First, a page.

JBL Synthesis 1400 Array BG loudspeaker
The use of exposed, vertically oriented, constant-directivity horns for greater accuracy of reproduction at high listening levels has long been a staple of JBL installations in concert venues around the world. When JBL's chief systems designer, Greg Timberssee applied vertical horns to the design of speakers for the home, he found that they increased the three-dimensionality of the speakers' soundstaging. However, as Japanese audio critics dislike the appearance of vertical horns, the horns were arrayed horizontally in the flagship K2 models. But, as JBL's Synthesis line was designed for the US market, Timbers was free to stand the midrange horn up again: it stands atop the 1400 Array BG, though the tweeter is still loaded by a horizontal horn. When I first saw the Synthesis 1400 Array BG ($11,500/pair), I found its vertical horn somewhat disconcerting. It reminded me of a Dr. Seuss characterwhich made me curious to hear how the speaker sounded.
The Synthesis 1400 Array BG is a three-way, 115-lb speaker that stands 46" tall, 15" wide, and 19" deep. Each of its three drivers was developed in-house and is manufactured by JBL. Frequencies from 8 to 40kHz are handled by a horn-loaded 1" titanium-dome tweeter with an edge-wound voice-coil of aluminum wire and a 2" neodymium motor assembly, mounted in the upper lip of a large, prominent, vertically oriented, constant-directivity midrange horn made of JBL's SonoGlass, a mineral-loaded, high-density resin material. This has a claimed dispersion pattern of 60° horizontal by 30° vertical. The midrange driver is a compression type using a 3" aluminum dome treated with JBL's Aquaplas, which is a damping material. This driver also has an edge-wound voice-coil of aluminum wire and a neodymium motor assembly, and handles frequencies from 8kHz down to 750Hz.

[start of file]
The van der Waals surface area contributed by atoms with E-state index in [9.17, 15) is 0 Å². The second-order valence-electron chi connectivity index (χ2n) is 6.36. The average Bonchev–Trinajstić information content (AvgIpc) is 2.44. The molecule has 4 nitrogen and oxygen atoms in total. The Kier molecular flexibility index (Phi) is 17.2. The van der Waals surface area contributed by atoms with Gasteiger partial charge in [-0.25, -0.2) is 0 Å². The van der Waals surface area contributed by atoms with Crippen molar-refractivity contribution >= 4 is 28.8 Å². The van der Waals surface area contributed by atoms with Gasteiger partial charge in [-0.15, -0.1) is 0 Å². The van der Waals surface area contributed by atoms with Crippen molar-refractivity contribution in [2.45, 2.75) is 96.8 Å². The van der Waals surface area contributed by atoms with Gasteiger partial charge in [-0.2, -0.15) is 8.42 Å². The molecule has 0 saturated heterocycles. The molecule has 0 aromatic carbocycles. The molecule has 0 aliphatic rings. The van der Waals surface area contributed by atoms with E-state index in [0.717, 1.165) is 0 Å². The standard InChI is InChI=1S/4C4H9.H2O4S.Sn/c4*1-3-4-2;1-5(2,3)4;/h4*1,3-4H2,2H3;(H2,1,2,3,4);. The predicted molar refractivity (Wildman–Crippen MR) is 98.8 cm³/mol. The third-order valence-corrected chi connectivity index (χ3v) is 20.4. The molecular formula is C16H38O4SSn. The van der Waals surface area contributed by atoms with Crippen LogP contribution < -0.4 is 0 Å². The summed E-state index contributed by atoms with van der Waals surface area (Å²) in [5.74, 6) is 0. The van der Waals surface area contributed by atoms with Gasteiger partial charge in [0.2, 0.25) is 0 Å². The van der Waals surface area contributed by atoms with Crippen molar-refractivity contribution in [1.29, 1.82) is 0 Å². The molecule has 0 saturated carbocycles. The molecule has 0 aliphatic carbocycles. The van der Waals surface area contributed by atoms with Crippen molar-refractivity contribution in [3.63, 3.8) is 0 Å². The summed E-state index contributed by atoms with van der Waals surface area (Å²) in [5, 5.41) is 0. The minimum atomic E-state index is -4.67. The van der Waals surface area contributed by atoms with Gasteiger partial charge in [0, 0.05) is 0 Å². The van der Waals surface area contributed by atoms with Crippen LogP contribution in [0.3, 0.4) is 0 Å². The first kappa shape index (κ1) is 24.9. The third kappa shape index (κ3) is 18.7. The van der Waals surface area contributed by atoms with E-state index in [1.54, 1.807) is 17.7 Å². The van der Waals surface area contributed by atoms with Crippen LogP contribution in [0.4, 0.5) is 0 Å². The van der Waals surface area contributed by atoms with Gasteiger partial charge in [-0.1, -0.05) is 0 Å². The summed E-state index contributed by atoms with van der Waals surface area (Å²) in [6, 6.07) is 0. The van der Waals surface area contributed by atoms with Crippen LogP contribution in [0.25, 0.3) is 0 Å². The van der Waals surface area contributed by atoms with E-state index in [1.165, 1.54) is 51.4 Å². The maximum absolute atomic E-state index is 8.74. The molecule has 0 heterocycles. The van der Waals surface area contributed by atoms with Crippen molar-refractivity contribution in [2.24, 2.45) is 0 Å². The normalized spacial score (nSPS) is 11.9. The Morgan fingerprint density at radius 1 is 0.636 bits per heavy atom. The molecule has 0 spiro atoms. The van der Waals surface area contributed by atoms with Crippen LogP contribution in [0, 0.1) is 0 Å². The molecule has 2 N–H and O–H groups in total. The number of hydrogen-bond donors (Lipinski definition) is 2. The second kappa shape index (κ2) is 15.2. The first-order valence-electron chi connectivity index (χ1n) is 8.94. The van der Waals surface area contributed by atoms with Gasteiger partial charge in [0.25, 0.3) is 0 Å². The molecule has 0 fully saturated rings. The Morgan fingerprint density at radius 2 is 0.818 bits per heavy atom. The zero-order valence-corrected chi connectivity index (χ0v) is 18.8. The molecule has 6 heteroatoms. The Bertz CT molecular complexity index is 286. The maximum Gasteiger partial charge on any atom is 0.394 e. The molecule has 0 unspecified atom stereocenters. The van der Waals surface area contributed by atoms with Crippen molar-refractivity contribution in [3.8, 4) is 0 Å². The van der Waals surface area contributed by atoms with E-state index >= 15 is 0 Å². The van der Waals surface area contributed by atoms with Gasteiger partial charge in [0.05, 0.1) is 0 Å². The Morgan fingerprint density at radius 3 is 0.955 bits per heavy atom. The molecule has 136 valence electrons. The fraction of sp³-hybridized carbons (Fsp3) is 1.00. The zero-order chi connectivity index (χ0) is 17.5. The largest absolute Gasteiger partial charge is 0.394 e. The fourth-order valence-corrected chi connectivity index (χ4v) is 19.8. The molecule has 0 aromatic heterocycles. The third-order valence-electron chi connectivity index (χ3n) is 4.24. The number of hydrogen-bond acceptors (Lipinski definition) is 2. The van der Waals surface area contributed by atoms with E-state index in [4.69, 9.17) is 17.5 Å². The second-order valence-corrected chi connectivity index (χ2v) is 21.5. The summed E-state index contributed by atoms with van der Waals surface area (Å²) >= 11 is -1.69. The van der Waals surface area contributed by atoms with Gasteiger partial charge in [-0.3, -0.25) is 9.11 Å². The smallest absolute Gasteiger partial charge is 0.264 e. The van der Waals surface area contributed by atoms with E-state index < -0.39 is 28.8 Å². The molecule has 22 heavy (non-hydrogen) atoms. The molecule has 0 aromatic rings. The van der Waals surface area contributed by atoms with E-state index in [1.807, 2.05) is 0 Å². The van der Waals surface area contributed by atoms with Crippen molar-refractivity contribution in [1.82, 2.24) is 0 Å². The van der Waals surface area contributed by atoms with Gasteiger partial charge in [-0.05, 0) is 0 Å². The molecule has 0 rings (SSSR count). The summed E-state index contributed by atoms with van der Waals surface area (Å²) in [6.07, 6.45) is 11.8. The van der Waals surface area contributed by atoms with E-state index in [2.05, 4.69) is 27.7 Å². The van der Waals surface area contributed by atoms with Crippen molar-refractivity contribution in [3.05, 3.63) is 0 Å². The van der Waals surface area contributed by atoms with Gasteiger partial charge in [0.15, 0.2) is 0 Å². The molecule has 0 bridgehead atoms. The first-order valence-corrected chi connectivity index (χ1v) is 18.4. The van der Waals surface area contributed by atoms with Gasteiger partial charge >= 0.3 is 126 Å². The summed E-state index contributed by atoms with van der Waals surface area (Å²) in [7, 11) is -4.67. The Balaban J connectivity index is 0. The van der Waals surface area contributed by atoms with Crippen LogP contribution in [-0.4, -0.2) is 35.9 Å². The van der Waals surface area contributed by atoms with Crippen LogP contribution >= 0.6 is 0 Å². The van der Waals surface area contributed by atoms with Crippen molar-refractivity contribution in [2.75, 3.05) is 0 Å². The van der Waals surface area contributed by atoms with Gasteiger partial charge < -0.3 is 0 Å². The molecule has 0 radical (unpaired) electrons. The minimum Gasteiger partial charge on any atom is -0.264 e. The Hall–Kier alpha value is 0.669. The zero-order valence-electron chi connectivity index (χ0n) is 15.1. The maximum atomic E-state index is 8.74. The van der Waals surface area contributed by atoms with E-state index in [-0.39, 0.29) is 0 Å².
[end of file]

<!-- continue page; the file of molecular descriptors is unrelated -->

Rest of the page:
These two compression drivers and their respective horns are mounted above the woofer, which uses a 14" cone of Aquaplas-treated pulp and is mounted in the speaker's trapezoidal bass enclosure. The woofer has a rubber surround, a 4" edge-wound voice-coil, and a ferrite motor assembly; it handles frequencies from 750 down to 32Hz. It is loaded with a flared 4" port on the cabinet's rear. According to Greg Timbers, the 1400 Array was designed to be heavy, solid, and free of vibration. The low-frequency enclosure had to be a trapezoid in order to allow the horn module to sit as low as possible, to reduce the distance between the woofer and the drive-units above it. The horn module is attached securely to the top of the woofer enclosure using three Allen-head bolts, the front two of which are concealed by the JBL nameplate.
The crossover network comprises separate circuit boards for the high- and low-frequency sections, these mounted in different places within the low-frequency enclosure to minimize interference between the filter sections. The acoustic crossover slopes are fourth-order (24dB/octave).
Biamping and/or biwiring is made possible by four sizable, machined, five-way binding posts set below the reflex port, near the bottom of the rear panel. The 1400 Array is shipped with flat metal jumpers placed across each pair of terminals for standard two-stranded speaker cable, which is how I connected them to my amplifier. The 1400 Array is available in two finishes: Black Gloss and Wood Grain. The cabinetry, the hardware, and the drive-units look substantial enough to last a lifetime.
Setup and use
The review samples, enclosed in cardboard shipping cartons, weighed a total of 250 lbs. With the help of my wife, I walked the cartons upstairs to my listening room, where I unpacked them. That's when I discovered that the Synthesis 1400 Array BG requires some assembly.